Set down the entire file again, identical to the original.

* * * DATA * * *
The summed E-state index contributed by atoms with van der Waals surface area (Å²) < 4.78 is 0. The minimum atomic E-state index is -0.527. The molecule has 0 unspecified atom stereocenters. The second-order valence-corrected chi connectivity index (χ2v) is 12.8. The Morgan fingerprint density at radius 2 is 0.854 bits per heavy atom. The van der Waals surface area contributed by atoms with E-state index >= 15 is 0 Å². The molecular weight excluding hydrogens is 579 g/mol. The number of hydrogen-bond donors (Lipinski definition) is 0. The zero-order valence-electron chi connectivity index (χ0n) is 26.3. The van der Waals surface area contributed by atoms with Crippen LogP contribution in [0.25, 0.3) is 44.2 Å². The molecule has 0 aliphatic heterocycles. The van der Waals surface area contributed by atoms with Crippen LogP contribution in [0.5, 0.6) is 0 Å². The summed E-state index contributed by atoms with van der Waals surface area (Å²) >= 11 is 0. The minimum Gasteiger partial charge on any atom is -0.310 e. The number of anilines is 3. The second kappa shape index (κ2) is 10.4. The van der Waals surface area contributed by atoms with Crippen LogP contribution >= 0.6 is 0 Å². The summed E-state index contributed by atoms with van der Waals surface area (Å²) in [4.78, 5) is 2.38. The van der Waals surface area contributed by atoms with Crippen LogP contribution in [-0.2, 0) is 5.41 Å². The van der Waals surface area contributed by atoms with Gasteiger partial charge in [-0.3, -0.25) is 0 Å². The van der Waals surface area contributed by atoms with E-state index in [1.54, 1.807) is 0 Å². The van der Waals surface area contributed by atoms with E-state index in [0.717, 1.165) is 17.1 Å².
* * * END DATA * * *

The summed E-state index contributed by atoms with van der Waals surface area (Å²) < 4.78 is 0. The minimum atomic E-state index is -0.527. The molecule has 0 unspecified atom stereocenters. The second-order valence-corrected chi connectivity index (χ2v) is 12.8. The Morgan fingerprint density at radius 2 is 0.854 bits per heavy atom. The van der Waals surface area contributed by atoms with E-state index >= 15 is 0 Å². The molecular weight excluding hydrogens is 579 g/mol. The number of hydrogen-bond donors (Lipinski definition) is 0. The zero-order valence-electron chi connectivity index (χ0n) is 26.3. The van der Waals surface area contributed by atoms with Crippen LogP contribution in [0.25, 0.3) is 44.2 Å². The molecule has 0 aliphatic heterocycles. The van der Waals surface area contributed by atoms with Crippen LogP contribution in [0.5, 0.6) is 0 Å². The summed E-state index contributed by atoms with van der Waals surface area (Å²) >= 11 is 0. The minimum Gasteiger partial charge on any atom is -0.310 e. The number of anilines is 3. The second kappa shape index (κ2) is 10.4. The van der Waals surface area contributed by atoms with Crippen LogP contribution >= 0.6 is 0 Å². The summed E-state index contributed by atoms with van der Waals surface area (Å²) in [4.78, 5) is 2.38. The van der Waals surface area contributed by atoms with Crippen LogP contribution in [-0.2, 0) is 5.41 Å². The van der Waals surface area contributed by atoms with Gasteiger partial charge in [-0.3, -0.25) is 0 Å². The van der Waals surface area contributed by atoms with E-state index in [1.54, 1.807) is 0 Å². The van der Waals surface area contributed by atoms with E-state index in [0.717, 1.165) is 17.1 Å².